Skip to main content
You have permission to edit this article.
From the Tractor Cab
top story

From the Tractor Cab

As Wendy and I began a road trip to Palm Springs, California, it would be only a few hours before we made our first stop near Clear Lake, Wisconsin. We pulled into the driveway of the Turnip Rock Community Supported Agriculture and Cosmic Wheel Creamery farm.

Visiting in January is a bit different than being there during the growing season. An air of calmness pervades the space. That was true to an even greater extent when Wendy and I stepped into their home to discuss the operation with owners Rama Hoffpauir and Josh Bryceson. Their children Otto, 8, and Sadie, 5, were at school.

Hoffpauir and Bryceson met in 2005 on a CSA farm that Bryceson was managing. They were married in 2008 just a week before they signed the paperwork to purchase their first farm near New Auburn, Wisconsin. Bryceson described their first farm as being too rocky with not enough land to accomplish their vision of having a small dairy. So they moved to their current location near Clear Lake. They describe their farm as an ecosystem with annual vegetables, perennial-grass pastures for their 15-cow grazing-based herd, and wildlife integrated into the fold. The vegetable portion of their 180-member CSA is grown on 4 acres with hoop houses and outdoor garden plots. They set themselves apart from the average CSA by producing artisan cheese from their grass-fed dairy herd. In addition their pig-growing niche utilizes whey left from cheese production. By adding eggs from a neighboring farm, they offer a CSA box that comprises a full diet.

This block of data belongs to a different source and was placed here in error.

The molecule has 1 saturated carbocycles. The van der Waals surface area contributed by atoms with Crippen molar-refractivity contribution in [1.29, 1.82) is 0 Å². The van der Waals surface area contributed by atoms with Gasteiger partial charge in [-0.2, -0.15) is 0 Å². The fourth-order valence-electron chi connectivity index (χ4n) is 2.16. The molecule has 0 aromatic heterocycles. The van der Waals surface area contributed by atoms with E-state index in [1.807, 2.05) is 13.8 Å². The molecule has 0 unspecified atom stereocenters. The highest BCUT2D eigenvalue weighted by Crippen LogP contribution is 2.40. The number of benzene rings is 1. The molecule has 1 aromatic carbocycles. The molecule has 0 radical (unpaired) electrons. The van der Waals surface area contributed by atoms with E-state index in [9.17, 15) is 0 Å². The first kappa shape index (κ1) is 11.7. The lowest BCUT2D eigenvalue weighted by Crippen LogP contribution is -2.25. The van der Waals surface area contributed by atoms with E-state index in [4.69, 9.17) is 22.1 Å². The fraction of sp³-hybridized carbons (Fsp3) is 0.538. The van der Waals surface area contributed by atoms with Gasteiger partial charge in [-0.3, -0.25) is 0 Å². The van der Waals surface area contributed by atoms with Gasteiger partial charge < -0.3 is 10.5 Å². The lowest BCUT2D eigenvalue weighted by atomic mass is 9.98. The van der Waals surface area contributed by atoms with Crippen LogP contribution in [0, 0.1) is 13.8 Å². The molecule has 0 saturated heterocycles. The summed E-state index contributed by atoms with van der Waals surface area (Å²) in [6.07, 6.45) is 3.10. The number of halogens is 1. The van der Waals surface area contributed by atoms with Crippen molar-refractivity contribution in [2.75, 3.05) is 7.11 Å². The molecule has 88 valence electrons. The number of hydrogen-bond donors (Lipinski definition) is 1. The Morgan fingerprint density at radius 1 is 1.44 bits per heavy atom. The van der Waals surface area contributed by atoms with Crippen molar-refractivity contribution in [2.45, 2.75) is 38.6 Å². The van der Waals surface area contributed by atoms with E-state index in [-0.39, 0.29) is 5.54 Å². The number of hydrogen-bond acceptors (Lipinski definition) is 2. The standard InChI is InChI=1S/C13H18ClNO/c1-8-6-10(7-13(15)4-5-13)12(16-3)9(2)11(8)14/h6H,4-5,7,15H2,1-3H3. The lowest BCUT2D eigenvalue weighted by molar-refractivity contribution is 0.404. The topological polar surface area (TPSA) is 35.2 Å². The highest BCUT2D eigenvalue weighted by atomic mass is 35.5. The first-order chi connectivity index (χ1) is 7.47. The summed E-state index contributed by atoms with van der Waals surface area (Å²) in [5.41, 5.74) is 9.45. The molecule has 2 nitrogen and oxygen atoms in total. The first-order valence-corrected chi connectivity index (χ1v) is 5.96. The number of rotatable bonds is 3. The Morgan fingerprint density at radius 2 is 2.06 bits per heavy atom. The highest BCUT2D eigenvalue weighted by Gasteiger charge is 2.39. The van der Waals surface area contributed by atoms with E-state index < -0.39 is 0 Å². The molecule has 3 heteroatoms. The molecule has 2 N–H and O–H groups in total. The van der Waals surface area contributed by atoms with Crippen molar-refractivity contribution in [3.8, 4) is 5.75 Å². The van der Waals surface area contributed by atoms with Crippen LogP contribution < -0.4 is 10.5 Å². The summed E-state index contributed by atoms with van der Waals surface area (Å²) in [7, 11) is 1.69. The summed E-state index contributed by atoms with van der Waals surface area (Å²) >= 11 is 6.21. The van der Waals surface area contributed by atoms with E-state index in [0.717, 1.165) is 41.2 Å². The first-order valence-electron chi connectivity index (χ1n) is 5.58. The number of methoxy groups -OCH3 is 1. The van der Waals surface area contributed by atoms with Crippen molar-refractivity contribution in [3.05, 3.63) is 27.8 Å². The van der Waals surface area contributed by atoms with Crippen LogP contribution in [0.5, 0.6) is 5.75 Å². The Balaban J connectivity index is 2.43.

Cosmic Wheel Creamery is the couple’s cheesemaking operation. They produce raw-milk natural-rind cheese, which were in varying stages of aging in a small curing room attached to the barn. Two of the Gruyere cheese feature a taste variation specific to what the cows were eating when the cheese was produced. The Moonshadow variety was made when the cows were eating hay while Moonglow was produced while the cows were on grass pasture. Feta, curds, quark and whole-milk ricotta are also produced with fresh pasteurized milk. Bryceson milks his herd once daily during the growing season to produce cheese. A small parlor is retro-fitted into their dairy barn to accomplish that, though the herd was dry when I visited them.

Bryceson and Hoffpauir have taken a unique path to arrive at where they are in life. They both have backgrounds in the art world. Hoffpauir attended the Minneapolis College of Art and Design, and Bryceson was an art student in Kansas after graduating from high school. Living the lives of artists is still important to them; they feel they are an example of “experiential artists.” Hoffpauir describes the work she does as fulfilling her need to produce art. Bryceson said a garden is merely a temporary work of art.